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childhood trauma brain

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Pop psychology may have us believe that something can only be labeled as “trauma” if it was extreme such as physical abuse or witnessing a horrific event. But the true definition of the word trauma is “A deeply distressing or disturbing experience.” Perhaps you have had an experience that fits that description, but because it wasn’t something that most of society calls “true trauma,” you didn’t feel you could talk about it, or give it the importance that you felt it deserved.

When you think about one’s capacity to feel deeply disturbed or distressed, children may come to mind. Children don’t yet have the knowledge, sense of self, or overall psychological fortitude that (some) adults have to experience something disturbing, and not be impacted by it. Children are like sponges, absorbing everything they see, hear, and experience to their cores. It can take decades for that sponge to dry up, and for those traumas to solidify on the surface of someone’s being, affecting the way they handle life as an adult. And, again, if your trauma doesn’t meet the description of commonly-accepted traumatic experiences, you may not even know to look for any side effects of it. We spoke with Melissa Dumaz, MS, LMFT about overlooked types of childhood trauma. Find Dumaz on all socials @UHelpYou.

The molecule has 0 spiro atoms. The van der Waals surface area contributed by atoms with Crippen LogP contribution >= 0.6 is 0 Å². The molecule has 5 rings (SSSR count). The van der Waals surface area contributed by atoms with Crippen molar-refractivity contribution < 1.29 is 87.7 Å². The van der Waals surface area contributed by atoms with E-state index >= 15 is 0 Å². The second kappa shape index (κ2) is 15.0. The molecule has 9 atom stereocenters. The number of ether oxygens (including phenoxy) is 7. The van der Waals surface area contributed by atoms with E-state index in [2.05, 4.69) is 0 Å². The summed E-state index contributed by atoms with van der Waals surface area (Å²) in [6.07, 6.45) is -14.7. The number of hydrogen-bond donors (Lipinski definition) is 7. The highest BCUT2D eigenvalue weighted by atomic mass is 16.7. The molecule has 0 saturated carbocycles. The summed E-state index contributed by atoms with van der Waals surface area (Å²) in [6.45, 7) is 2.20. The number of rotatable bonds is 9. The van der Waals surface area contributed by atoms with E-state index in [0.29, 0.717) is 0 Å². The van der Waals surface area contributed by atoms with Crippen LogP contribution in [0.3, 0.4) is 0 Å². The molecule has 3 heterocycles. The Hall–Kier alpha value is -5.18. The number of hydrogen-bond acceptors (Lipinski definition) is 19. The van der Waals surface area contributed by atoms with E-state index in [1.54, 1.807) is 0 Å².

Melissa Dumaz

Source: Mikeisha Tresevant / Mikeisha Tresevant

Nobody else can label your trauma

“Sometimes we have this misconception about what trauma is,” says Dumaz. “We often think of major life events, but trauma can be any adverse life event that has happened for you. Trauma can be individualized. The truth is, yes, there are some common themes that we understand as being traumatic. But we all respond differently to our life events.”

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